Cameron Wigmore, Green Party Member: Is Canadian Culture Important? Harper Says NO

August 16, 2008

Is Canadian Culture Important? Harper Says NO

Apparently our PM Stephen Harper, who likely enjoys paint by numbers and took lessons as a child to learn how to play the radio, doesn't recognize the economic and other benefits of investing in the arts.

I'll tell you what's wrong with cutting funding for Arts and Culture.

According to a 2001-02 Statistics Canada report, with an investment of $6.8 billion from three levels of government, the arts and culture sector directly employed 740,000 people and generated $26 billion for the economy.

The arts and culture sector employs as many people as the combined sectors of agriculture, forestry, fishing, mining, oil, gas and utilities.


Green Party: Harper's disrespectful attitude towards cultural expression will damage Canada's reputation

"Slashing funds for cultural activities, both domestic and abroad, is damaging to the fabric of our country and further jeopardizes Canada's international reputation," said Ms. May. "This move appears to be more about extending the government's long tentacles of control into the area of cultural expression, but this move will backfire on Canada. Mr. Harper is slashing the arts in cynical attempt to win votes from a base he mis-reads. Most Canadians want to support a vibrant arts community."



CBC: Cultural groups blast additional federal arts cuts

After mostly silence (save for brief statements from department spokesmen) this week, Heritage Minister Josée Verner defended the Trade Routes and PromArt decisions in an interview with the French arm of Canadian Press on Thursday.

"What's being considered … is to examine how we can create a new program or new avenues that will be more efficient and with a stronger impact for our culture abroad," Verner said.


This quote above is interesting. The Cons Heritage Minister says they are seeking better efficiency, but dismantling a working program to possible recreate it at some point in the future seems fairly inefficient to me.


TheStar.com: Tories cut five more arts programs

"The opposition seems to be accusing us of having an agenda to see that the arts is funded to a lesser extent on an ideological basis, and I can say that's not the case (because) we are spending more on the arts than the Liberal government," said Kory Teneycke, Prime Minister Stephen Harper's director of communications.


The above quote is typical of the Harper Tories. Defend their actions by saying the Liberals are worse. This redirect won't work this time, because cutting tens of millions of dollars in funding can't be defended by implying that Liberals might cut even more. They aren't the ones in power cutting funding. The Harper Tories are, and no amount of blame-shifting or weak excuses will change this.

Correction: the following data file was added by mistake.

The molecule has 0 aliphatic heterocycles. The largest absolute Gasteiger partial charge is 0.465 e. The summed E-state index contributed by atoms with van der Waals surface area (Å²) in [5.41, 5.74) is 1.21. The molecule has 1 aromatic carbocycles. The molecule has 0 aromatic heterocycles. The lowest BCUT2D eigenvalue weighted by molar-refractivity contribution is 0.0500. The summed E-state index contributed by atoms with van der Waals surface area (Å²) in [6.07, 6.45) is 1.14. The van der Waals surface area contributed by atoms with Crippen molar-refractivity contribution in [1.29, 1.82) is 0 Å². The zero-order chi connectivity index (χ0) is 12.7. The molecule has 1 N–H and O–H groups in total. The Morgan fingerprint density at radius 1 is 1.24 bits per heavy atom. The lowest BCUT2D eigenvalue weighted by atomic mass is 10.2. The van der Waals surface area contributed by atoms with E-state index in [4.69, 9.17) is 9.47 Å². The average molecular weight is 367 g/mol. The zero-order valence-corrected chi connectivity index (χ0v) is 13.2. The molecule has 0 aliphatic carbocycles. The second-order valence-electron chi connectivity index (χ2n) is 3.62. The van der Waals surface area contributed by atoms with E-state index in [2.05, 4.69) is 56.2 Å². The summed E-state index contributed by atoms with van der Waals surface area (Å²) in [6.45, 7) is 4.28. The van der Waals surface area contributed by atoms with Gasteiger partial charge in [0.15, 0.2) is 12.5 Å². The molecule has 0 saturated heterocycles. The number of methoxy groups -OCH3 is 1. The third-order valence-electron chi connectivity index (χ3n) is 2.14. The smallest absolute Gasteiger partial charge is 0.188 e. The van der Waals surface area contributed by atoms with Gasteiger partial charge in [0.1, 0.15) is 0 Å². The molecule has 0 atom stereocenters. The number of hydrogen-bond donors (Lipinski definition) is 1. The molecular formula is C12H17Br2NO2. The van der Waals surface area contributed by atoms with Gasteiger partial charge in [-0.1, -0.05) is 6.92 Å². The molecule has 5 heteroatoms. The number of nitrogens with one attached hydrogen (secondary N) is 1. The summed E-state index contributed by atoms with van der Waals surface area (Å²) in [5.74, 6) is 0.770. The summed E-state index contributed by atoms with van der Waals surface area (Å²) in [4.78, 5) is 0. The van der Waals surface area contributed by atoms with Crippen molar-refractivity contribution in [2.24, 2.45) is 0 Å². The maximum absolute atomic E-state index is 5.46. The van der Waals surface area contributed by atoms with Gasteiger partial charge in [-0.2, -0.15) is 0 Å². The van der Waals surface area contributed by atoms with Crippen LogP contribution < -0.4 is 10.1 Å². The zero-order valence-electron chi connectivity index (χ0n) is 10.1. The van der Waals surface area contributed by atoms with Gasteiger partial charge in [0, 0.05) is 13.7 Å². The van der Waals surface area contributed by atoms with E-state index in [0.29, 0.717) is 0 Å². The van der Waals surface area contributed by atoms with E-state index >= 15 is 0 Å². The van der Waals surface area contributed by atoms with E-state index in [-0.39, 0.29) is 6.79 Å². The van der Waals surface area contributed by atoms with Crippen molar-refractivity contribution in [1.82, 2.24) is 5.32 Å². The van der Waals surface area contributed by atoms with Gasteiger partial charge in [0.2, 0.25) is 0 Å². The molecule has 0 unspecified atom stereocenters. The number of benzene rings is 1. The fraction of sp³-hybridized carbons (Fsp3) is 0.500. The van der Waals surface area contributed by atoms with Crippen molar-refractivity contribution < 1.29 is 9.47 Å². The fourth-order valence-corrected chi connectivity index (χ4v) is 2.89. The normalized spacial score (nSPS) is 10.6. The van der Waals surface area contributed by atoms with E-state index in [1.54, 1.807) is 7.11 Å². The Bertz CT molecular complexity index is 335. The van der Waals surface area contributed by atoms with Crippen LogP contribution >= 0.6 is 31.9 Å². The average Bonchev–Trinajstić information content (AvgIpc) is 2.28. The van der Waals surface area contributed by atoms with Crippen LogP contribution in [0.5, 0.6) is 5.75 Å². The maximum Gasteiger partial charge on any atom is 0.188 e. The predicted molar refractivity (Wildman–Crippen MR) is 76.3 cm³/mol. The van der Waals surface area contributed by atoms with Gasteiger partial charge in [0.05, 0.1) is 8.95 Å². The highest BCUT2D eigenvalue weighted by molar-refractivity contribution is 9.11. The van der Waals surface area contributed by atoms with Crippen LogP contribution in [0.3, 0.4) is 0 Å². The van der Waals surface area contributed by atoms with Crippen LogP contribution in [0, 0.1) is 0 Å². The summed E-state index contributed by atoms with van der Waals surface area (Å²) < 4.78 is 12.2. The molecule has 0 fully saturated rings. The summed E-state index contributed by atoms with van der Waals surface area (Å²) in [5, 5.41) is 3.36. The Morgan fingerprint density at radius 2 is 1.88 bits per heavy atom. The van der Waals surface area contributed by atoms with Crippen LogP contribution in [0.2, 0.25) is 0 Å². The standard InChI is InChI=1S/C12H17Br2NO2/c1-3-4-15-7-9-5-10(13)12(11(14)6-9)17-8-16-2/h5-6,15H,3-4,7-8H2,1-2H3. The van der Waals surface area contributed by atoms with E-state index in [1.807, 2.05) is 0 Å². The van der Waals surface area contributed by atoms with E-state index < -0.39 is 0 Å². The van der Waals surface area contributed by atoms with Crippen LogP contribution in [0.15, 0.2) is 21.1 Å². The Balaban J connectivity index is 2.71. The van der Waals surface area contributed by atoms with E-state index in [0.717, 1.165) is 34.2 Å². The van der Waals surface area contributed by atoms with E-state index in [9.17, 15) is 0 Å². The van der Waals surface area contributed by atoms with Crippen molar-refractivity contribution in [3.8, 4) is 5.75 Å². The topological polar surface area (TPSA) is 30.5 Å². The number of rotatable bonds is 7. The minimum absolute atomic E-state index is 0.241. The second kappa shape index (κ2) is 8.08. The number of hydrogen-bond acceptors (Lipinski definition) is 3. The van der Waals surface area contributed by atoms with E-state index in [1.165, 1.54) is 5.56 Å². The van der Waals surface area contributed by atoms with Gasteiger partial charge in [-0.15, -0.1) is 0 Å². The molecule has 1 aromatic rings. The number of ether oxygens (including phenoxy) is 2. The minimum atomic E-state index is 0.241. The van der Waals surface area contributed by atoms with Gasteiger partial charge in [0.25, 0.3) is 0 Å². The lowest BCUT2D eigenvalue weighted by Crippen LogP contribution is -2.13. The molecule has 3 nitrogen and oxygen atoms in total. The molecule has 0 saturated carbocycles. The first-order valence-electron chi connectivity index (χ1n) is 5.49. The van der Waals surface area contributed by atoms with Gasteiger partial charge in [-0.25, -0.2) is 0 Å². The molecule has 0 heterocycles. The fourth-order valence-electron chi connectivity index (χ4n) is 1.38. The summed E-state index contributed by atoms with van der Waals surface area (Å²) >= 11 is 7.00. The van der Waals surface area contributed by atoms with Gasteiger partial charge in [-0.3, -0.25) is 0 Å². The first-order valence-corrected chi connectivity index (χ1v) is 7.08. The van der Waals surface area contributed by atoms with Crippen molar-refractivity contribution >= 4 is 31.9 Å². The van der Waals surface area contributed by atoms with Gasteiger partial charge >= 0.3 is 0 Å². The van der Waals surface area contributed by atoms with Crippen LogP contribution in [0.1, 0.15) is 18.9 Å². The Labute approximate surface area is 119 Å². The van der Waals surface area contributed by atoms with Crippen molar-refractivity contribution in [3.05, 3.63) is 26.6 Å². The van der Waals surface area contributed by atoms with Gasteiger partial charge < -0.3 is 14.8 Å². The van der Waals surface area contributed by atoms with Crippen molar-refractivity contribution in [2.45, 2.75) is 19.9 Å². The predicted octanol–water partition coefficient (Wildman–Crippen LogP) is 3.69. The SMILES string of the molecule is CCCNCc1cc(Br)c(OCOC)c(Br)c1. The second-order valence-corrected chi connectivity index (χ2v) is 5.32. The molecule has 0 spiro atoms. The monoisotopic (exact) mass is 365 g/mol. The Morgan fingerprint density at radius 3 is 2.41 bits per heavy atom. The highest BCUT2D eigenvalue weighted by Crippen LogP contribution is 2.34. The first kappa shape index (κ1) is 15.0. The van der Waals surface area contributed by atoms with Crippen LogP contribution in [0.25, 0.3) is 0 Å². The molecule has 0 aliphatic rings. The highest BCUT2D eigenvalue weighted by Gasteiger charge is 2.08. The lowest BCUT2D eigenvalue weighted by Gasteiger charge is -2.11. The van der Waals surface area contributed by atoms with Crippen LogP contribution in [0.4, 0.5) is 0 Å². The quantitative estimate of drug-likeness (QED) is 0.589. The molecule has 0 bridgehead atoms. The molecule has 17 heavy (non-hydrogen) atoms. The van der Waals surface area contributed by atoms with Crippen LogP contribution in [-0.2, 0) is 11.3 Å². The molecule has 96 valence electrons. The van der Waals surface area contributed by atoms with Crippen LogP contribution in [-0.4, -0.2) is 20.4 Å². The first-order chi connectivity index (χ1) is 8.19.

National Post: Frustration builds over federal cultural cuts

"These cuts are shocking and short-sighted, and they certainly aren't business friendly," wrote Waddell in a statement. "Support for arts and culture are among the most efficient investments a government can make. "


Investing in the arts stimulates the economy. Let's say an artist receives a grant to tour. They then need to rent vehicles, buy plane tickets, pay for meals eat at restaurants, stay at hotels and so on. Their shows are at venues which employ people. The public gets dressed up, maybe in nice new clothes, and drive their vehicle (or even better use public transit ;) and pay for parking to go out for dinner and a show to see the artist. I could go, and I know I'm missing some steps, but I think you probably get the picture.


globeandmail.com: Ottawa to axe five more arts and culture programs

Canadian Heritage Minister Josée Verner defended the cuts saying the government only wanted to help arts and culture organizations in a more efficient manner and those being axed failed to demonstrate that they were providing sufficient returns for the dollars invested.

"Culture is an essential element of the identity of a nation and in that sense, will always have its unfailing support," she said.


So it's like that. "I'm hurting you because I love you." If this is what the Harper Tories call "unfailing support", I'd hate to see what they call closed-minded, ideologically based pigheadedness.